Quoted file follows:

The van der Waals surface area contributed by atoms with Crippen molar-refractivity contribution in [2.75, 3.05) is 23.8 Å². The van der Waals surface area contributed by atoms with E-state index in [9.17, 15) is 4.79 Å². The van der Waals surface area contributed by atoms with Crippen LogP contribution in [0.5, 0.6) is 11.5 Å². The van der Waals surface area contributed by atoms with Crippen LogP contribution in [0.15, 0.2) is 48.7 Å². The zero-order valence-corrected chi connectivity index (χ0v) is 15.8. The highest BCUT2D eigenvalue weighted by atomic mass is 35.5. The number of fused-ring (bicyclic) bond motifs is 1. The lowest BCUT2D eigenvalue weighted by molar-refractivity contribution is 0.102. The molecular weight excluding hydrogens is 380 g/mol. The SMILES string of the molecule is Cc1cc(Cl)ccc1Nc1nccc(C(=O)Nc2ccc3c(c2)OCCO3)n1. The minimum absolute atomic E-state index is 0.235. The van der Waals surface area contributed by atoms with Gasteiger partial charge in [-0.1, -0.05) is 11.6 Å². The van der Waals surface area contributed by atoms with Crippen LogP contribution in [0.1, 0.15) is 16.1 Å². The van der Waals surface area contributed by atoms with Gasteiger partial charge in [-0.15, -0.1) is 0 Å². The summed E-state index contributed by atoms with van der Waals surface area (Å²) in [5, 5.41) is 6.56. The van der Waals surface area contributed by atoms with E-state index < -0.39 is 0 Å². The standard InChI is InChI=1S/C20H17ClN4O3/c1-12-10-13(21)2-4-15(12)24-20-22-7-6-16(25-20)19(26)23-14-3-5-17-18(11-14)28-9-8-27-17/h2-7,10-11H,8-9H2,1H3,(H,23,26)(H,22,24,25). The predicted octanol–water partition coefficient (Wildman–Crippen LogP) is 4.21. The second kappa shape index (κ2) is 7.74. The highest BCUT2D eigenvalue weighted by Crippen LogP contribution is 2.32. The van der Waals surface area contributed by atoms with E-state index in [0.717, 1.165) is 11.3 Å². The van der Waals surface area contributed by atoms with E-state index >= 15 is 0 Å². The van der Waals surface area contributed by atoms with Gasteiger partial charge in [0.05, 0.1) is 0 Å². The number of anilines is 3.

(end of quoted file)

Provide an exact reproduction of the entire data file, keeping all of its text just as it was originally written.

The van der Waals surface area contributed by atoms with Crippen molar-refractivity contribution in [2.75, 3.05) is 23.8 Å². The van der Waals surface area contributed by atoms with E-state index in [9.17, 15) is 4.79 Å². The van der Waals surface area contributed by atoms with Crippen LogP contribution in [0.5, 0.6) is 11.5 Å². The van der Waals surface area contributed by atoms with Crippen LogP contribution in [0.15, 0.2) is 48.7 Å². The zero-order valence-corrected chi connectivity index (χ0v) is 15.8. The highest BCUT2D eigenvalue weighted by atomic mass is 35.5. The number of fused-ring (bicyclic) bond motifs is 1. The lowest BCUT2D eigenvalue weighted by molar-refractivity contribution is 0.102. The molecular weight excluding hydrogens is 380 g/mol. The SMILES string of the molecule is Cc1cc(Cl)ccc1Nc1nccc(C(=O)Nc2ccc3c(c2)OCCO3)n1. The minimum absolute atomic E-state index is 0.235. The van der Waals surface area contributed by atoms with Gasteiger partial charge in [-0.1, -0.05) is 11.6 Å². The van der Waals surface area contributed by atoms with Crippen LogP contribution in [0.1, 0.15) is 16.1 Å². The van der Waals surface area contributed by atoms with Gasteiger partial charge in [-0.15, -0.1) is 0 Å². The summed E-state index contributed by atoms with van der Waals surface area (Å²) in [5, 5.41) is 6.56. The van der Waals surface area contributed by atoms with E-state index < -0.39 is 0 Å². The standard InChI is InChI=1S/C20H17ClN4O3/c1-12-10-13(21)2-4-15(12)24-20-22-7-6-16(25-20)19(26)23-14-3-5-17-18(11-14)28-9-8-27-17/h2-7,10-11H,8-9H2,1H3,(H,23,26)(H,22,24,25). The predicted octanol–water partition coefficient (Wildman–Crippen LogP) is 4.21. The second kappa shape index (κ2) is 7.74. The highest BCUT2D eigenvalue weighted by Crippen LogP contribution is 2.32. The van der Waals surface area contributed by atoms with E-state index in [0.717, 1.165) is 11.3 Å². The van der Waals surface area contributed by atoms with E-state index >= 15 is 0 Å². The van der Waals surface area contributed by atoms with Gasteiger partial charge in [0.05, 0.1) is 0 Å². The number of anilines is 3.